‘Blood’ Review: By-the-Books Vampire Tale Explores Drug Addiction and Motherly Sacrifices
For many decades, vampire stories were focused mainly on the cursed existence of these creatures, doomed to wander the nights alone for all eternity, deprived of their humanity. However, while an agonizing eternal life remains at the center of vampire stories, the blood-suckers also serve as the perfect metaphor for drug addiction. After all, vampires struggle with dark cravings that must be satiated at all costs, even if it means hurting other people. Director Brad Anderson’s Blood is one of the rare vampire movies to focus entirely on the subject of drug addiction, which could make it a refreshing entry to the subgenre. Unfortunately, Blood’s script leans too heavily on tropes. Besides that, Anderson’s competent direction cannot help with Blood’s mixed messages about drug addiction and an ultimately unlikable protagonist.
Blood follows recently-divorced mother Jess (Michelle Monaghan) as she moves into her family’s old farmhouse with her two children, Owen (Finlay Wojtak-Hissong) and Tyler (Skylar Morgan Jones). Blood only takes a couple of minutes to let us know Jess is entangled in a legal battle with her ex-husband (Skeet Ulrich), as both parents want full custody of the children. Things are not looking so good for Jess, though, as her history with pill addiction gives her ex-husband all the ammunition he needs in court. This real human drama soon gets supernatural outlines when Owen gets sick and begins to thirst for blood. So, both through the divorce process and while trying to keep Owen alive, Jess needs to ask how far a loving mother can go to keep her children safe. Meanwhile, Owen’s craving forces the whole family to confront the dreadful consequences of addiction.
While Blood is a fairly solid horror experience, the movie fails to properly explore the many ideas it brings to the table. Both motherhood sacrifices and drug addiction are complex questions that could each fill a whole movie by themselves – and they do, often. In Blood, however, things often feel rushed, despite a 108 minute runtime that overstays its welcome. That’s because Blood’s screenplay cannot decide if it’s more important to respect the supernatural rules it has set over time or stick to its metaphor. Sometimes, Blood is so concerned with its themes that it abandons internal coherence. In other moments, Blood focuses completely on the story and, as a result, sends mixed messages regarding the best way to deal with addiction and the limits of a mother’s love. In addition, when the movie is focused on the horror of it all, it never escapes the restraints of clichés, so much that the movie ultimately feel like a spin on classics such as Pet Sematary.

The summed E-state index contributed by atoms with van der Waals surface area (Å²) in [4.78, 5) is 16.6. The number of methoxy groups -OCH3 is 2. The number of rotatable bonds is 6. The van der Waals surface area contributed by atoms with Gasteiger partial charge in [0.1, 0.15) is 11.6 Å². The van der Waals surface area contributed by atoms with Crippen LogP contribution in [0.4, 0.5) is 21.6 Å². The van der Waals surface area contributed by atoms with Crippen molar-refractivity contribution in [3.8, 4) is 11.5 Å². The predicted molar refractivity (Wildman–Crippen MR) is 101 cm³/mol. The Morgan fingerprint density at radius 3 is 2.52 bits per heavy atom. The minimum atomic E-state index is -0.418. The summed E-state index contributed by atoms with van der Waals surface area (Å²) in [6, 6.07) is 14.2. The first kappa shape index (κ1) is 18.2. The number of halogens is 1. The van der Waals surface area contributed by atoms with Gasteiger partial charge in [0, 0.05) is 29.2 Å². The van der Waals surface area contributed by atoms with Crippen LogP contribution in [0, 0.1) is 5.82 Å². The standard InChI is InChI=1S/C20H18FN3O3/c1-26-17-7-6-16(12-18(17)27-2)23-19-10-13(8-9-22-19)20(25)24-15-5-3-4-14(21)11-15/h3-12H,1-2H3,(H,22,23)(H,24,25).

Thanks to his experience with gripping psychological thrillers such as Fractured and The Machinist, Anderson knows how to build tension, which helps Blood to maintain an eerie atmosphere for its entire runtime. Owen’s blood-feeding habits also make for disturbing imagery, especially since Anderson never refrains from showing the whole process in detail, with the help of excellent practical effects. On top of everything, Blood’s fantastic cast helps to elevate the movie, distracting the audience from the script problems with surprisingly layered performances. Even the young cast of Blood shines whenever they get a chance to steal the spotlight, which again underlines how Anderson ran a tight ship with Blood. Still, it feels like the whole cast and crew are doing their best to save a script that, unfortunately, undermines their efforts at every turn.
For instance, Blood is focused on Jess’ journey as she does whatever she can to keep Owen healthy and satisfied. But even if Monaghan delivers a touching performance, it’s hard to create any emotional connection with Jess when she never takes a step back to think about what she’s doing. As Owen’s cravings worsen, Jess takes more drastic measures to give her son what he needs. And not even once does Blood’s script give her time to reflect on her deeds or feel guilty. Yes, love alone can justify Jess’s monstrous decisions. Yet, since Blood doesn’t explore Jess’s internal universe, all we get are her increasingly disturbing actions, which makes it impossible to cheer for her in any way.
With a great cast and a competent direction, Blood might be enough to quench horror fiends thirty for unusual vampire movies. Nevertheless, the film’s lack of a likable protagonist makes it challenging for Blood to keep its emotional stakes. Finally, the inability of the script to tell a cohesive story while simultaneously dealing with complex themes frequently gets in the way of the audience enjoying the movie. Due to all that, Blood‘s biggest flaw is letting us glimpse at a better movie that could have existed with just a little more writing time.
Blood comes to theaters on January 27 and on demand on January 31.